City council takes on the status quo

Tyler
Tyler Clarke
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Coun. Lee Atkinson has been the most vocal proponent on city council for the city to make changes to its status quo. 

Although he voted in favour of this year’s city budget on Monday, Coun. Lee Atkinson wants to see greater change in the status quo within the next year.  

 

“It wasn’t really challenging the existing spending, it was just adding to the existing budget,” he said of this year’s budget process -- the same sentiment he expressed at this time last year.

“For the most part, it’s sort of everything’s pretty much the same as it has always been.”

With a number of high-ranking city administrators leaving their posts in the past year, he said that he would have expected a greater change-up in this year’s budget.

“Ultimately, it was a better process, but I think we need to challenge the status quo, more, because there weren’t really any hard questions -- there weren’t dramatic changes.”

That said, Atkinson noted that this year’s budget process was an improvement on previous years’ -- a point Mayor Greg Dionne has been keen on sharing with the public.

Dionne said that his goal has been improving upon the budget process year after year, with next year’s budget boasting an even greater improvement and a closer look at the status quo.

“The workplace changes,” he said. “Better equipment comes out, so you might have a piece of equipment today that takes two or three people to operate, and the next piece will come and you only need one.”

Perhaps the greatest change to the status quo within this year’s budget was a 15 per cent cut in fuel and electrical consumption.

The city will also look at the closure of four facilities in the near future, Dionne told the Daily Herald earlier this month. The city has yet to announce which facilities face closure, although city council has discussed closing the Margo Fournier Centre in the past, and have repeatedly noted the aging infrastructure that keeps the Kinsmen Water Park running.

In his eight years on city council, Martin Ring said that this year’s budget process was “one of the better ones,” but that he recognizes things can always improve.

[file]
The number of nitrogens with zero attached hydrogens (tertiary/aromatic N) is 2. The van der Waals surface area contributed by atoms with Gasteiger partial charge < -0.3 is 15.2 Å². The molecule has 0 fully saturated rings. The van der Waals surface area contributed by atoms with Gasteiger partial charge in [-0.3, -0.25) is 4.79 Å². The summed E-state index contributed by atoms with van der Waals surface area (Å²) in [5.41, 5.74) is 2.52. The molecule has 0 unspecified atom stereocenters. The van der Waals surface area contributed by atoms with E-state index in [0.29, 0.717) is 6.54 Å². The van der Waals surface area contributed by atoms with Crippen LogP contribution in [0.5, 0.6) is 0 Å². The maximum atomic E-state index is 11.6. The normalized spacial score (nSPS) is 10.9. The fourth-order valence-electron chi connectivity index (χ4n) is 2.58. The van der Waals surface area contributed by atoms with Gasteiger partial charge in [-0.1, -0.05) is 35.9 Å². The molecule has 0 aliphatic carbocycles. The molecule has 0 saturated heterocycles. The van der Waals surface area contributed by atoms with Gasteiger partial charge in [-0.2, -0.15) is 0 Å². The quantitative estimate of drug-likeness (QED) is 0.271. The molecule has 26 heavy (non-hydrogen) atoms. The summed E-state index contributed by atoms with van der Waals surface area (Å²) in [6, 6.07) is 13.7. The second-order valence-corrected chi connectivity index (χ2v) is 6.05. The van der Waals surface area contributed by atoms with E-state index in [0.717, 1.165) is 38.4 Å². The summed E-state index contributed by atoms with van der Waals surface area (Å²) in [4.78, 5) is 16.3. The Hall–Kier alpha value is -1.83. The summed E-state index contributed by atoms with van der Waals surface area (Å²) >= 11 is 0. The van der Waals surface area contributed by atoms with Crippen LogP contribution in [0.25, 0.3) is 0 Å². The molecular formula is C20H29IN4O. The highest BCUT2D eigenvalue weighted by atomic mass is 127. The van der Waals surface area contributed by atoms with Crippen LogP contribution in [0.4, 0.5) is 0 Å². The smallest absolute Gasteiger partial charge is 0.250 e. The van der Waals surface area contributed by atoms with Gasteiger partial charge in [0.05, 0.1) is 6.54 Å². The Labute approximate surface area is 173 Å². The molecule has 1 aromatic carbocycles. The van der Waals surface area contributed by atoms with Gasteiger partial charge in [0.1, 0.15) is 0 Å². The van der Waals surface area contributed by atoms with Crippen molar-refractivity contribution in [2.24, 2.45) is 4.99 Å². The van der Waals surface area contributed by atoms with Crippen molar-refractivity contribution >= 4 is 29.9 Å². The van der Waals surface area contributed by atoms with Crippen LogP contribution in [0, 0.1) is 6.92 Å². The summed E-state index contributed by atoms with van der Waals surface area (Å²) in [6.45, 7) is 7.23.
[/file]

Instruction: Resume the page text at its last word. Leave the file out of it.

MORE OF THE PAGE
One status quo item he’s keen on tackling is with the city’s electronic billing system.

“There are still a lot of improvements that can be made there that can be cost-saving,” he said.

Although the city’s elected officials spent some time patting themselves on the back during Monday’s city council meeting for improving on the budget process, Dionne wants to see next year’s budget finalized by Dec. 31.

It wasn’t really challenging the existing spending, it was just adding to the existing budget. Coun. Lee Atkinson

“In a standard business, you don’t go into a new year without having your budget approved,” he said, adding that by finalizing the budget earlier city administration can begin planning and tendering out projects before other municipalities.

“It’s just so much more prudent on our part, and it’ll save taxpayers money because we’re not getting in line,” he said, adding that by tendering out early they’re more likely to have greater choice in tenders.  

With the city’s elected officials capping of this year’s budget process within the next month, next year’s budget process won’t be too far away should council opt to get things finalized by January, Ring said.

“We’re probably still fresh from this year’s going into next year’s budget,” he said. 

An earlier budget does come with its downsides, he clarified, noting that an earlier budget will mean going into projects with preliminary numbers from the previous budget year instead of actuals.

Hoping to see city council delve more deeply into the status quo during next year’s budget process, Atkinson questions the merit of speeding up the process.

“People seem more concerned about the speed -- that we need to get it done earlier -- and I didn’t hear the correlation of if we get it done earlier that will be significantly better,” he said.

“There was a time when we didn’t pass the budget until almost the end of May.”

While next year’s budget is already up for debate, the 2014 budget process is ongoing.

City council unanimously approved the city’s 2014 budget on Monday, minus Coun. Don Cody who was not present.

This means that city administration has been OK’d funding for certain projects, which they can now begin work on, Dionne said.

The city’s elected officials still have to decide on what tax model they want to use to implement the budget -- a process Dionne expects to see finalized within the next couple cycles of council (about a month’s time).

As it tentatively stands, city coffers face a 4.5 per cent tax increase on the mill rate. 

Organizations: Daily Herald, Bernice Sayese Centre

Geographic location: Kinsmen Water Park

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